Automating repetitive tasks in the browser

Imagine your boss comes very anxious at work and ask you an unholy task: he has a spreadsheet with 600 lines and he needs you to fill a form on the web for each one of them. He expects you access this form and fill every field some 600 times.

Well, there's a very interesting Firefox plugin called iMacros that will make your task a lot easier. iMacro allows you to record and play Macros. That means you click the REC button, do what you got to do and then click the STOP button. You then save the macro under any name you want and you are a click away from getting Firefox to do it all over again by itself. Neat.

In Firefox, click Tools > Complements and search for iMacros (or use the above link). After installing it will be necessary to restart Firefox. Once restarted you will see an icon before the address bar (there is a green gear in the icon). Click this icon and a side panel will show.

Notice that the panel has three tabs: "Use", "Record", "Edit".

Let's make a test: click "Record". He will ask if you want to close the other tabs (if there are any other opened) and after that it will be recording. Surf the web a little, access Google, make a little search and than press "Stop". All that you have done is recorded, you may click "Save" button to name your Macro. If you don't, it will remain under the name "#Current.iim" and will be override as soon as you record a new macro. If you name your macro you will be able to easily find it in the future if you need.

Now click the "Use" button and you will see your browser working by itself, going through all pages you went before and typing everything you typed.

Filling a form based on a CSV file

Let's do it. We will use a spreadsheet to fill automatically the fields of a web form.

Step 1 - Recording a macro

Access the form your boss asked you to fill. Set iMacro to record and fill every field. Save the macro with a familiar name.

Step 2 - Preparing the csv file

iMacro doesn't work with Excel or LibreOffice. You'll need to open the spreadsheet and save it in CSV format. It will be necessary to remove any merged cells the file may contain.

With LibreOffice, when saving your spreadsheet, you'll be asked what symbol to use as a column separator and what text delimiter to use. Column separator should be the comma , and text delimiter should be double quotes. Save the CSV file with a simple name (no spaces or complex chars).

iMacro uses only files saved at the folder iMacros/Datasources that should be located in your personal folder (in Linux, usually /home/username/iMacros/Datasources)

Step 3 - Editing the macro file

We need to edit the saved Macro, otherwise it will always fill the form with the same values.

Open the folder iMacros/Macros (/home/username/iMacros/Datasources) and look for the file with the name you gave you macro. If you named your macro "testing" it will be named "testing.iim".

Open the file.

In the beginning of the file (after TAB T=1, if it is there) you will need to identify the file that will be used as source of the data we want to upload. Let's set the following variables:

Here is the result for our example:

TAB T=1
SET !DATASOURCE data.csv
SET !DATASOURCE_COLUMNS 3
SET !LOOP 1
SET !DATASOURCE_LINE {{!LOOP}}

Now let's work the macro loop (the rest of the document). Check out the code iMacro generated. You will notice that it refers to the fields you filled and the positions your mouse clicked. Carefully find the which lines in the Macro corresponds to each field of the web form. Identify also the number of the column where the information for each field is saved in the data file.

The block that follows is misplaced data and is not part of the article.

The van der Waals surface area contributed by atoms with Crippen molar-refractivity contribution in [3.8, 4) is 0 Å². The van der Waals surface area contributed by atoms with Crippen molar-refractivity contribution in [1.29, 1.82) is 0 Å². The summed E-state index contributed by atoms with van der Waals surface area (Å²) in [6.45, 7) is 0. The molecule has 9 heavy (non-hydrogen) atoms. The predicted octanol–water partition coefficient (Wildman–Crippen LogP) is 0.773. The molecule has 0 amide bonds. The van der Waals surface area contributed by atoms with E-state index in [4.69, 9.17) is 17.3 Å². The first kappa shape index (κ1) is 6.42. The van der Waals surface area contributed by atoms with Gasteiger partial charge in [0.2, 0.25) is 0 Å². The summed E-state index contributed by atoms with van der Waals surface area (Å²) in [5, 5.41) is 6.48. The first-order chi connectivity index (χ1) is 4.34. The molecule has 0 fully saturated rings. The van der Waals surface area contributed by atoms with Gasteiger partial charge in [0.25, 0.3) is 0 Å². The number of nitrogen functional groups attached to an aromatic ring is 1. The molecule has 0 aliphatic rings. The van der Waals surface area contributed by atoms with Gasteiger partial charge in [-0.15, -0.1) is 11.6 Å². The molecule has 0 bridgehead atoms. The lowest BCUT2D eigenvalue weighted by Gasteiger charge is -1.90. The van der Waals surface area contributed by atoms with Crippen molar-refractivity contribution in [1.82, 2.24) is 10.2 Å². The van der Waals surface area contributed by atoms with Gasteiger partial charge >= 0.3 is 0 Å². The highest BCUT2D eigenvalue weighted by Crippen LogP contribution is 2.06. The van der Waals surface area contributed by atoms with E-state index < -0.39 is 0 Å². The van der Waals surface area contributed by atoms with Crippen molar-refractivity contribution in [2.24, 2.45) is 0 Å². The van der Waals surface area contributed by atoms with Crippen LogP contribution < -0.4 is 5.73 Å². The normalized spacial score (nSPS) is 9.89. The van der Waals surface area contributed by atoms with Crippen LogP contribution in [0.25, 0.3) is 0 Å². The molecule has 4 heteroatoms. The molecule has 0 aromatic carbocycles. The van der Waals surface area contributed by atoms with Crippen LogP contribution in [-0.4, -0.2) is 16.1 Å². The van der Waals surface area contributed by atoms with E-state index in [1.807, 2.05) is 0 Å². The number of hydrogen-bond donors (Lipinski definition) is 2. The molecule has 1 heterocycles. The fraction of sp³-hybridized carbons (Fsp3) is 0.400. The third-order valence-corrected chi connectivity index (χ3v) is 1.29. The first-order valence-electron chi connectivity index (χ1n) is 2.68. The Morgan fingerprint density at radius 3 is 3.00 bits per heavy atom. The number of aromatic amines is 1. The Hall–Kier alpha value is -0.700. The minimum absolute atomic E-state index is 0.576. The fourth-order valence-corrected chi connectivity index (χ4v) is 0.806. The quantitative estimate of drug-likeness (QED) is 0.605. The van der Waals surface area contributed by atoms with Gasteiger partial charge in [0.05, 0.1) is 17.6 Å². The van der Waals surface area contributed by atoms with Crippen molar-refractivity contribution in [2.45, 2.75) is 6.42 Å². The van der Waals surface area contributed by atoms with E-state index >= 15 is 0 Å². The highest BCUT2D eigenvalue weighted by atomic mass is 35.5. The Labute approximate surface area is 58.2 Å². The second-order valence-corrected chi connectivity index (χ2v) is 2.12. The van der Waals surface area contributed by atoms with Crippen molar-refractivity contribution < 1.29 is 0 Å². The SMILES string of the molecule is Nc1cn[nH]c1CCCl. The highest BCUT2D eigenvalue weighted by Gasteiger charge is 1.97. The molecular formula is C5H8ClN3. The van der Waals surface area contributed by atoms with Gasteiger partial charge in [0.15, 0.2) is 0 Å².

For each field you will find in the code something similar to "CONTENT = Adam Smith", for instance, to write "Adam Smith" in the form field. Replace the value written in the recorded Macro (the value you typed in the web form) for the column identifier. The column identifier will have the following syntax: {{!COL1}}, where 1 should be replaced by the number of the column that has the data. Thus, for a data located at the first column, use {{!COL1}}. For data at the second column, use {{!COL2}}.

Now let's check our example:

URL GOTO=http:/testing-url.test
TAG POS=1 TYPE=INPUT:TEXT FORM=ACTION:/node/add/pericia ATTR=ID:edit-title CONTENT={{!COL1}}
TAG POS=1 TYPE=INPUT:TEXT FORM=ACTION:/node/add/pericia ATTR=ID:edit-field-tipo-pericia-0-nid-nid CONTENT={{!COL2}}
TAG POS=1 TYPE=INPUT:SUBMIT FORM=ID:node-form ATTR=ID:edit-submit

Step 4 - Running the macro

It's now all set. Now you need to go to your browser and click at the "Use" tab. There you will find the "Use (loop)" button. Notice that above it there is a field "Max". Fill the "max" field with the number of lines you want to fill. That is, if your file has 500 lines and you want to fill up to the line 499, type 499. Now, click the "Use (loop)" button and iMacro will execute it. It will fill the form one time for each line in the data.csv file up to the 499th line.

Step 5 - Learn more

I am not sure if I explained it enough, but I learned it reading the iMacro wiki. You'll get a lot of info there.

Here is the code I've recently used as an example. I've experienced some problems related to the CSV file. It really needs to be saved with commas as column separators and double quotes as text delimiters. I suggest using LibreOffice calc to export CSV or editin CSV directly. Lot's of people had trouble using Excel.

TAB T=1
SET !DATASOURCE lista_dos_produtos_a_carregar.csv
SET !DATASOURCE_COLUMNS 3
SET !LOOP 1
SET !DATASOURCE_LINE {{!LOOP}}  
URL GOTO=http://examplesite.test
TAG POS=1 TYPE=INPUT:TEXT FORM=ACTION:/node/add/pericia ATTR=ID:edit-title CONTENT={{!COL1}}
TAG POS=1 TYPE=INPUT:TEXT FORM=ACTION:/node/add/pericia ATTR=ID:edit-field-tipo-pericia-0-nid-nid CONTENT={{!COL2}}
TAG POS=1 TYPE=INPUT:SUBMIT FORM=ID:node-form ATTR=ID:edit-submit
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